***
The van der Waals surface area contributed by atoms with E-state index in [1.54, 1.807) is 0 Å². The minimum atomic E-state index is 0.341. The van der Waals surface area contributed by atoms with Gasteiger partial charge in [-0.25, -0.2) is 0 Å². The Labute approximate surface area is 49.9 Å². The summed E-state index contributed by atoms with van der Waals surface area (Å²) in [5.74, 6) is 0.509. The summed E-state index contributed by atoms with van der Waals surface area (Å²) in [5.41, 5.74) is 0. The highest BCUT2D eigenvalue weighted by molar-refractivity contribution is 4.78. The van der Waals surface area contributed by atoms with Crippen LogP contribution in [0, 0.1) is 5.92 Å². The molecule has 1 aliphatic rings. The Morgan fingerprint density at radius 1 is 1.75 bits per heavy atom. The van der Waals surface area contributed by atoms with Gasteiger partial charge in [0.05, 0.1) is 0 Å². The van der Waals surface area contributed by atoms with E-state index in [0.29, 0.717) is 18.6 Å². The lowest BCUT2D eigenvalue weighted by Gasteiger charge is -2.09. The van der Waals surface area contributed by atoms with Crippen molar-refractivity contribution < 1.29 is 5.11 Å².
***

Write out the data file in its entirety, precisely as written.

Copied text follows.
The van der Waals surface area contributed by atoms with E-state index in [1.54, 1.807) is 0 Å². The minimum atomic E-state index is 0.341. The van der Waals surface area contributed by atoms with Gasteiger partial charge in [-0.25, -0.2) is 0 Å². The Labute approximate surface area is 49.9 Å². The summed E-state index contributed by atoms with van der Waals surface area (Å²) in [5.74, 6) is 0.509. The summed E-state index contributed by atoms with van der Waals surface area (Å²) in [5.41, 5.74) is 0. The highest BCUT2D eigenvalue weighted by molar-refractivity contribution is 4.78. The van der Waals surface area contributed by atoms with Crippen LogP contribution in [0, 0.1) is 5.92 Å². The molecule has 1 aliphatic rings. The Morgan fingerprint density at radius 1 is 1.75 bits per heavy atom. The van der Waals surface area contributed by atoms with Gasteiger partial charge in [0.05, 0.1) is 0 Å². The van der Waals surface area contributed by atoms with E-state index in [0.29, 0.717) is 18.6 Å². The lowest BCUT2D eigenvalue weighted by Gasteiger charge is -2.09. The van der Waals surface area contributed by atoms with Crippen molar-refractivity contribution < 1.29 is 5.11 Å².